Multi-Asset Class Risk Monitor Insights
Week of April 14
This week, we take a look at how Geopolitical worries push Treasury yields lower and how Currency risk declines as dollar weakens versus pound and yen.
In the US this week, prices of so-called “safe-haven” assets, like low-risk government bonds and gold, rose sharply during the four-day trading week ending Thursday, April 13, 2017, as tension between Russia and the West increased over Syria and the US sent an aircraft carrier group to the Korean peninsula. US Treasuries outperformed most of their global peers with the 10-year benchmark rate declining 14 basis points to its lowest level since the middle of November last year. The gold price also climbed to its highest level since the US presidential election, ending the week up 2.5%.
European yields likewise declined, though a lot less than their American counterparts. The 10-year Bund and Gilt benchmarks both ended the short week 4 basis points lower. French yields, on the other hand, rose as uncertainty about the upcoming presidential election once again increased. The spread between German and French sovereign yields reached a high of 0.77% on Tuesday, as fresh opinion polls showed a sudden surge in votes for left-wing candidate Jean-Luc Mélenchon. A second-round showdown between Mr Mélenchon and far-right leader Marine Le Pen is considered the greatest risk by financial markets, though it is still seen as quite unlikely.
We also observed how Currency risk declines as the dollar weakens versus pound and yen. Short-horizon risk versus the USD fell sharply for EUR, GBP, JPY and CHF. The biggest decline in predicted volatility of -0.43% could be observed for the pound, while the other three currencies each saw their risk fall by around 0.25%. The yen recorded the biggest increase in value, gaining 1.37% versus the greenback during the week ending Thursday, April 13, 2017. The pound was also up 1%, whereas the euro remained more or less flat.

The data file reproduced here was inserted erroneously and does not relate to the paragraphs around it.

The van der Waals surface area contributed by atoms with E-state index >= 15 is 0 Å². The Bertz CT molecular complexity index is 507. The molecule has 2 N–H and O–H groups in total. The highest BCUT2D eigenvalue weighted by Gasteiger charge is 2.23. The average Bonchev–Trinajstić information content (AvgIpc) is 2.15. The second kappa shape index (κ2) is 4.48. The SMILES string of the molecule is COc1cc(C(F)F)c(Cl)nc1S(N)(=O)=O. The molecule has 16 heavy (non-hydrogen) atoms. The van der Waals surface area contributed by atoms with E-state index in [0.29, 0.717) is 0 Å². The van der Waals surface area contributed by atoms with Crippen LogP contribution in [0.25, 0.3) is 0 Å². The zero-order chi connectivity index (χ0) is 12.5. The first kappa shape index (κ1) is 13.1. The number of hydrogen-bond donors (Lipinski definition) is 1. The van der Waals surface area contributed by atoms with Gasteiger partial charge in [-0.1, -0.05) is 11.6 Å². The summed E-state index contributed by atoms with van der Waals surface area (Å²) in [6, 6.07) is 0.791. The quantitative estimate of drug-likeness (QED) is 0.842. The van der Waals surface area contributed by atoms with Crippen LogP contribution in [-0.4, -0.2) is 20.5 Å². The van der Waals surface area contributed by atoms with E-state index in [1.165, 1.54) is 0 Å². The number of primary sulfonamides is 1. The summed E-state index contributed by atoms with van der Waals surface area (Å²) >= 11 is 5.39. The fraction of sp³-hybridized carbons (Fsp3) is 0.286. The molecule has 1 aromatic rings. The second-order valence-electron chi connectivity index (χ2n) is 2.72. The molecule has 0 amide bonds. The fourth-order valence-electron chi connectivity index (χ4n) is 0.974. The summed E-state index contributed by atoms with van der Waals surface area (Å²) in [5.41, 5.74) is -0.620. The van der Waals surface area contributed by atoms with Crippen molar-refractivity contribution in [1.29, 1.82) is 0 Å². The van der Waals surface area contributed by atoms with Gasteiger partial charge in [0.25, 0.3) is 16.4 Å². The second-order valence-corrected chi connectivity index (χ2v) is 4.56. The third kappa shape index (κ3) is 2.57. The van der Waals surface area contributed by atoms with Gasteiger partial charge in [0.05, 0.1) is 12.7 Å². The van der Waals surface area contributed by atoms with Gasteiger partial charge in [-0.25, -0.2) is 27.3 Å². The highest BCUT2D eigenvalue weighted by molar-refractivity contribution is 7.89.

Portfolio risk has also been driven down by lower stock volatility this week. Short-term risk in Axioma’s global multi-asset class model portfolio declined even further to 3.53% as of Thursday, April 13, 2017, from 3.88% the week before. The decrease was mostly due to lower stock volatility, with US equities accounting for 0.30% of the total change of 0.35%. Average standard deviation of the equity portion of the portfolio is currently 5.24% (including FX effects), down from more than 6% at the end of the previous week. The number corresponds to the 60-day volatility of the FTSE All World index, which now stands at a 21-month low.
Using Axioma’s multi-asset class risk models, we bring you a weekly summary of the current state of market risk and how it might be impacting investors’ portfolios. To receive these weekly highlights directly in your inbox, sign up here.